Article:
3rd International ICST Conference on Quality of Service in Heterogeneous Wired/Wireless Networks

Research Article

What is the right model for wireless channel interference?

  • @INPROCEEDINGS{10.1145/1185373.1185376,
        author={Aravind  Iyer and Catherine  Rosenberg  and Aditya  Karnik},
        title={What is the right model for wireless channel interference?},
        proceedings={3rd International ICST Conference on Quality of Service in Heterogeneous Wired/Wireless Networks},
  • Aravind Iyer
    Catherine Rosenberg
    Aditya Karnik
    Year: 2006
    What is the right model for wireless channel interference?
    DOI: 10.1145/1185373.1185376
Aravind Iyer1, Catherine Rosenberg 2,3, Aditya Karnik2,3
  • 1: School of Electrical and Computer Engineering, Purdue University, West Lafayette, IN 47907, USA.
  • 2: Department of Electrical and Computer Engineering, University of Waterloo,
  • 3: Waterloo, ON, N2L 3G1, Canada.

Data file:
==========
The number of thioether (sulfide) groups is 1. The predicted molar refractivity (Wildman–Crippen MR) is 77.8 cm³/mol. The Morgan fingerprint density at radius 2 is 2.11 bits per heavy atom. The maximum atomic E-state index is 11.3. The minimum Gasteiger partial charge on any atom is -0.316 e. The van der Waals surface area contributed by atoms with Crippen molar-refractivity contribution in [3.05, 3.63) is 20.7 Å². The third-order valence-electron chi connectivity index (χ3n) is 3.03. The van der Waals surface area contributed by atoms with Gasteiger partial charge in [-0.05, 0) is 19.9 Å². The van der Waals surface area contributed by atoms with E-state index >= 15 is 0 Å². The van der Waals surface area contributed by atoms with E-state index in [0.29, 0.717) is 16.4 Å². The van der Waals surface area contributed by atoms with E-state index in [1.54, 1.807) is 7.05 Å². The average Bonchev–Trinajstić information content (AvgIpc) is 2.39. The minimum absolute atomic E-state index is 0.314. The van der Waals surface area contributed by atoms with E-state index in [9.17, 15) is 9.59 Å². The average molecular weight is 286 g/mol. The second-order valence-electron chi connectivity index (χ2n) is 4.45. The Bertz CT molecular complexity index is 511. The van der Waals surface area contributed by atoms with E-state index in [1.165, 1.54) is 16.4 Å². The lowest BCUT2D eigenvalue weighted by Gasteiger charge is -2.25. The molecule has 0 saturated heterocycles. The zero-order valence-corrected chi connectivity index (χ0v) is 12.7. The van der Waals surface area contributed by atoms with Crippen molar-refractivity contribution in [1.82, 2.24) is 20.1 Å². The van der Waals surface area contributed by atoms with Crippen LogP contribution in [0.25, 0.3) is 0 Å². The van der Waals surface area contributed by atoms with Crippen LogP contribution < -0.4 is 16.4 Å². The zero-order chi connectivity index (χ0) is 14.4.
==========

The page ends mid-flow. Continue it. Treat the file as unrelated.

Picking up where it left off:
In a wireline network, nodes form links with only those nodes they are wired to, and the links do not interfere with one another. In contrast, in a wireless network, signal transmissions are intrinsically broadcast, and suffer from mutual interference. In several physical layer technologies, a wireless signal is decoded by treating the sum of all the other on-going signal transmissions as noise. Hence, from a networking standpoint, there is a need to model wireless channel interference. An accurate interference model is especially important in a multi-hop network context, since there could be several simultaneous wireless transmissions. Several works in the literature have made use of simplified interference models. Some works assume a fixed range for communication and interference, while others are based on concepts like capture threshold where the desired signal strength is compared with interference from a single node at a time, rather than cumulatively. In particular, the latter model is used in ns2 which is the most common simulation tool. Under isotropic pathloss, the capture threshold model is also equivalent to the protocol model proposed by Gupta and Kumar, which is now the subject of a lot of analytical activity notably through conflict graph based problem formulations. We investigate the accuracy and appropriateness of the capture threshold based interference model, by comparing it with one based on the SINR (signal-to-interference-and-noise ratio) with additive interference calculation. We find that both in the case of random access networks, as well as in the case of scheduled networks (where node transmissions are scheduled to be completely conflict-free), a simplified interference model such as the capture threshold model, can produce significantly different results compared to an additive interference based model. Therefore, a lot of caution should be exercised before accepting or interpreting results based on simplified interference models.